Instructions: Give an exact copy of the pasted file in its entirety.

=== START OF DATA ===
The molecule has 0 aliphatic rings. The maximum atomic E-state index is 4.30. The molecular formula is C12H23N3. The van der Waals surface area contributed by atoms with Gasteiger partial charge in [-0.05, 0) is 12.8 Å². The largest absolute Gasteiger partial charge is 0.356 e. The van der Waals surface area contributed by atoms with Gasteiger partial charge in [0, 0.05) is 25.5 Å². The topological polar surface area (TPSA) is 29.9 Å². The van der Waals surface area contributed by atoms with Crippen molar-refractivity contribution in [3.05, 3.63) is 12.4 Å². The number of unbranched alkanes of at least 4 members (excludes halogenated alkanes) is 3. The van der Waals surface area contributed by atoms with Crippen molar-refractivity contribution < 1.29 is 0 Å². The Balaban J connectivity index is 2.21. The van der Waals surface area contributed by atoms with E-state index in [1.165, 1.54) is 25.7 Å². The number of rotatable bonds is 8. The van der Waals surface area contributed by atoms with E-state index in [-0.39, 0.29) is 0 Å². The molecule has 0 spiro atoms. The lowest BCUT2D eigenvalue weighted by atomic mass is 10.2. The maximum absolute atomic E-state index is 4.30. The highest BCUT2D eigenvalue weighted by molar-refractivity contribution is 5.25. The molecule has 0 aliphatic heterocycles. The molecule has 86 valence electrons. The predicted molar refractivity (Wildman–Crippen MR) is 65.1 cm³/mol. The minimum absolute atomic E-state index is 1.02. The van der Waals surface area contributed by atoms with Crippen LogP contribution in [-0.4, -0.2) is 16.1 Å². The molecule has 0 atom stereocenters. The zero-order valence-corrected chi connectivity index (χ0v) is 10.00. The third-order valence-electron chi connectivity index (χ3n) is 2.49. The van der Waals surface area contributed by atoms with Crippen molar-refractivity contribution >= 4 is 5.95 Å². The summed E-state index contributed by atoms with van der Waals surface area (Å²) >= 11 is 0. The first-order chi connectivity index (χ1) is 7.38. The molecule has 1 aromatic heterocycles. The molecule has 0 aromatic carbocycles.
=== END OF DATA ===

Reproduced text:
The molecule has 0 aliphatic rings. The maximum atomic E-state index is 4.30. The molecular formula is C12H23N3. The van der Waals surface area contributed by atoms with Gasteiger partial charge in [-0.05, 0) is 12.8 Å². The largest absolute Gasteiger partial charge is 0.356 e. The van der Waals surface area contributed by atoms with Gasteiger partial charge in [0, 0.05) is 25.5 Å². The topological polar surface area (TPSA) is 29.9 Å². The van der Waals surface area contributed by atoms with Crippen molar-refractivity contribution in [3.05, 3.63) is 12.4 Å². The number of unbranched alkanes of at least 4 members (excludes halogenated alkanes) is 3. The van der Waals surface area contributed by atoms with Crippen molar-refractivity contribution < 1.29 is 0 Å². The Balaban J connectivity index is 2.21. The van der Waals surface area contributed by atoms with E-state index in [1.165, 1.54) is 25.7 Å². The number of rotatable bonds is 8. The van der Waals surface area contributed by atoms with E-state index in [-0.39, 0.29) is 0 Å². The molecule has 0 spiro atoms. The lowest BCUT2D eigenvalue weighted by atomic mass is 10.2. The maximum absolute atomic E-state index is 4.30. The highest BCUT2D eigenvalue weighted by molar-refractivity contribution is 5.25. The molecule has 0 aliphatic heterocycles. The molecule has 86 valence electrons. The predicted molar refractivity (Wildman–Crippen MR) is 65.1 cm³/mol. The minimum absolute atomic E-state index is 1.02. The van der Waals surface area contributed by atoms with Crippen LogP contribution in [-0.4, -0.2) is 16.1 Å². The molecule has 0 atom stereocenters. The zero-order valence-corrected chi connectivity index (χ0v) is 10.00. The third-order valence-electron chi connectivity index (χ3n) is 2.49. The van der Waals surface area contributed by atoms with Crippen molar-refractivity contribution >= 4 is 5.95 Å². The summed E-state index contributed by atoms with van der Waals surface area (Å²) >= 11 is 0. The first-order chi connectivity index (χ1) is 7.38. The molecule has 1 aromatic heterocycles. The molecule has 0 aromatic carbocycles.